Dynamic Chiropractic – November 4, 1994, Vol. 12, Issue 23

Somatosensory Evoked Potentials Part III: The Lumbar Spine and Lower Extremity

By David BenEliyahu
Most work with lower body SSEPs has been in the study of lumbar radiculopathy. Somatosensory Evoked Potentials (SSEP), can evaluate the dynamic neurophysiological function of large sensory afferent fiber conduction through the peripheral nerves and the dorsal column up to the somatosensory cortex.
SSEPs are complementary to traditional nerve conduction and EMG studies. SSEPs can help verify a conduction abnormality along the neuroaxis by stimulating a peripheral nerve and measuring the time it takes to get to the contralateral cortex of the skull (latency). An ipsilateral time delay in latency compared to published normal values, the unaffected extremity or an absent wave form or peak indicate a neurophathological process which must be correlated with other electrodiagnostic tests, imaging tests, lab tests, and the clinical findings. When evaluating for lumbar radiculopathy the posterior tibial nerve, and the peroneal nerve are mixed nerves commonly tested. These nerves contain fibers from multiple neurologic and root origin, and can be tested as normal despite the existence of a monoradiculopathy due to a masking or watering down effect from the remaining unaffected root levels. This has been documented in the literature in studies by Katifi et al., Aminoff et al., and others.

A study by Feinsod et al., found in a series of patients with prolapsed discs, that all patients studied had abnormal peroneal nerve SSEPs. Dermatomal Somatosensory Evoked Potentials (DSSEP) have emerged as a sensitive and specific adjunct to SSEP electrodiagnostic testing. In a study by Katifi et al., and Sedgewick, DSSEPs correctly identified the level of root compression in 19 of 21 patients with surgically confirmed lesions. Walk et al., made similar findings in their study, and found SSEP to be a sensitive and specific tool in the electrodiagnosis of lumbosacral radiculopathy, and recommended its utility in addition to conventional EMG when equivocal. Dermatomal studies help improve specificity in documenting sensory nerve dysfunction since the electrode stimulates the "signature area" of a dermatome (i.e., the lateral foot for S1). DSSEP has also been shown to be efficacious in the electrodiagnosis of spinal stenosis in studies by Snowden et al., and Owen et al.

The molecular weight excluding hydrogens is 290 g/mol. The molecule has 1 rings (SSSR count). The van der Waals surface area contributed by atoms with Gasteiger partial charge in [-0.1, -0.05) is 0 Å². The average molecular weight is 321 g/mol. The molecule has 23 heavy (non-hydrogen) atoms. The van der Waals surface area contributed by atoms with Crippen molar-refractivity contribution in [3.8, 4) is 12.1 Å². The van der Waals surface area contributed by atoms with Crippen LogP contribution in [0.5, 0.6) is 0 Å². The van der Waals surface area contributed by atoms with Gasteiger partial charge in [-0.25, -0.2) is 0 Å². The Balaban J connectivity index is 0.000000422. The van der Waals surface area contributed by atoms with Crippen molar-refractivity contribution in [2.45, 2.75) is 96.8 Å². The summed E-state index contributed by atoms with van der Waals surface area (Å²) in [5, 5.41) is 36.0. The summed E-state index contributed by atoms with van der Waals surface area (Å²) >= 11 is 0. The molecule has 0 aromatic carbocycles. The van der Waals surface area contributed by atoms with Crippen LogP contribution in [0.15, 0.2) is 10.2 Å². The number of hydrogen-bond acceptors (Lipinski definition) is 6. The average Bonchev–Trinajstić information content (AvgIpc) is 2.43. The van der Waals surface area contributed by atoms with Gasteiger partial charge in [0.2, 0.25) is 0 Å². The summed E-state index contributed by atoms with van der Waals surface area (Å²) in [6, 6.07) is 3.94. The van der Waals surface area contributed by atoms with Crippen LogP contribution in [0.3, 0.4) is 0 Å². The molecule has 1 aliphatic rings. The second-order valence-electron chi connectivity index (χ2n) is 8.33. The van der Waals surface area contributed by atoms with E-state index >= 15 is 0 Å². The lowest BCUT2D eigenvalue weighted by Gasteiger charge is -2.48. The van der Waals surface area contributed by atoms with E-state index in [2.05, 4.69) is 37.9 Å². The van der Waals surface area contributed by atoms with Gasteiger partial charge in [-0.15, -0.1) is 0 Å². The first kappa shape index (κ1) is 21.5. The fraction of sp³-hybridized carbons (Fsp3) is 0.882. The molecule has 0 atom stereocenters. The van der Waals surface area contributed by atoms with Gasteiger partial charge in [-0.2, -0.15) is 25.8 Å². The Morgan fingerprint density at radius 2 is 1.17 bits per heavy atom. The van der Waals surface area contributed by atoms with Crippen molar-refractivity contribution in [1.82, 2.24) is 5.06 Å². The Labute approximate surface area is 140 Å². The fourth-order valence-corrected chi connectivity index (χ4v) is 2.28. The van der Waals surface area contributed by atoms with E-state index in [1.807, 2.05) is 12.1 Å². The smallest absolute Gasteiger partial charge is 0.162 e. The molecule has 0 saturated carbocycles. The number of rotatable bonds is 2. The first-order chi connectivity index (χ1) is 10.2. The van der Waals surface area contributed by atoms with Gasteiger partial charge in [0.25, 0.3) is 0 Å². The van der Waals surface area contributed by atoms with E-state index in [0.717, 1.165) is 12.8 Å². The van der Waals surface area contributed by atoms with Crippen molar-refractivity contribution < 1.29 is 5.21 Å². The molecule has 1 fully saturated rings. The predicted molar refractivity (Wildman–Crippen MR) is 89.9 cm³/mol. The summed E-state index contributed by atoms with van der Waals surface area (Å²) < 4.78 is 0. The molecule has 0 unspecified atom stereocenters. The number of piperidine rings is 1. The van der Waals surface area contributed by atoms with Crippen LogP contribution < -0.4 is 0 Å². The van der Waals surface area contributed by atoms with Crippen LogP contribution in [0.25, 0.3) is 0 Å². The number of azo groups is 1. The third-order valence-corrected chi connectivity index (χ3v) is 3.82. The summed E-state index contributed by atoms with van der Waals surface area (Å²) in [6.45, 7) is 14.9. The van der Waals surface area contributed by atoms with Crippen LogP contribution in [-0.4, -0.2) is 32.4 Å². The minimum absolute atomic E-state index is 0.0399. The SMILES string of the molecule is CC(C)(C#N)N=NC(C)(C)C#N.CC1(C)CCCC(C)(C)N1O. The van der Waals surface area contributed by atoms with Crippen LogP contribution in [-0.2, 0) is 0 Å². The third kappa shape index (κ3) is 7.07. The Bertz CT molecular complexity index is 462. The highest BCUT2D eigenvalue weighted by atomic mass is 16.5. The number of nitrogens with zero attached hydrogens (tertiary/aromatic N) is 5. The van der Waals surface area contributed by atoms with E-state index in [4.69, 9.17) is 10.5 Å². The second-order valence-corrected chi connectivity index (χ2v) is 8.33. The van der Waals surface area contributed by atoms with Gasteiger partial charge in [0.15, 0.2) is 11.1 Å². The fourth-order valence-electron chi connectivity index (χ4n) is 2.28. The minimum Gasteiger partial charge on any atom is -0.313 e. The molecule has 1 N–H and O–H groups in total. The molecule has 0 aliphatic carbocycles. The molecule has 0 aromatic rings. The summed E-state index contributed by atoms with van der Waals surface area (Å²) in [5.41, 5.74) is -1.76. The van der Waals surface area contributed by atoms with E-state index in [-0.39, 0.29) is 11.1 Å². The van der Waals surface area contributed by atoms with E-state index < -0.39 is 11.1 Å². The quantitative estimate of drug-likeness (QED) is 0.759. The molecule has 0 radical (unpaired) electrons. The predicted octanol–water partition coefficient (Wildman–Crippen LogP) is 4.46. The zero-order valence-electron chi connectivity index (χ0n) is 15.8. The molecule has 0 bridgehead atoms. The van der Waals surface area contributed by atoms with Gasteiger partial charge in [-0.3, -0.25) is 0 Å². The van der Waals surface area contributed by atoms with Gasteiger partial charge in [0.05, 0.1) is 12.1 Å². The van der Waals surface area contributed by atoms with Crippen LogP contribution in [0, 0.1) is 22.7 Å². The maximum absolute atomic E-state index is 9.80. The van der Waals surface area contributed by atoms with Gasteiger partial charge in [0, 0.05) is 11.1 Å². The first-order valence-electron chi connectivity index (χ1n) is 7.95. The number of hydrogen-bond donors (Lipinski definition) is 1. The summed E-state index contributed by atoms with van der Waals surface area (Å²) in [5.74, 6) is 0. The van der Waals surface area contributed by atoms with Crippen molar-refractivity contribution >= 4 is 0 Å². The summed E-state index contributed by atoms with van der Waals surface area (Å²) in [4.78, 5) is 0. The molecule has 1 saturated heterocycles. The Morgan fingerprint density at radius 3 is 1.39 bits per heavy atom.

In studies by Pop, Slimp, Chiappa, Eisen, Aminoff, Delisa, and others, normal values were determined for lumbar dermatomes and segmental nerves. A significant correlation was found between body height and length and absolute latencies. Other variables which must be accounted for include temperature, obesity, CNS and metabolic disorders. Criteria for abnormality can include:

  1. absent wave forms

     

  2. absolute latency delays greater than 2.5-3.0 standard deviations from normal

     

  3. side to side latency differences greater than 3.0 milliseconds

     

  4. abnormal amplitude ratio of wave forms in excess of 4.1

Like most things in life and science there are contrasting views with respect to the diagnostic utility of SSEP and DSSEP. Aminoff et al., and Rodriguez et al. have published papers stating that SSEP/DSSEP have limited value in the diagnosis of radiculopathy. However, most papers in the literature have been favorable to SSEP as a sensitive method of electrodiagnosis in cases of lumbar radiculopathy. In a recent review article by Swenson in the JNMS, he states that some of the disparity in the reports of sensitivity is due to selecting the cut-off of normal (i.e., 2.5 versus 3.0 standard deviations).

SSEPs have also been suggested as useful by Synek in the diagnosis of piriformis syndrome, and marealgia parasthetica. Other studies have also documented the utility of SSEP in lower extremity entrapment neuropathies of the sural nerve. SSEPs have been shown to be valuable dynamic treatment assessment tools of both surgical care and chiropractic care of radiculopathy, disc herniations, spinal stenosis, and the vertebral subluxation complex.

Conclusion

SSEP/DSSEPs are a valuable part of the electrodiagnostic examination and provide data regarding sensory function and dysfunction. When imaging studies aren't clear, SSEP/DSSEP may add meaningful information to the patient's diagnosis and prognosis to help improve clinical management.

References available by request.

Editor's note: Part I appeared in the 7-1 issue; Part II in the 9-12 issue.

David BenEliyahu, DC, DABCSP, DABCT
Selden, New York

 


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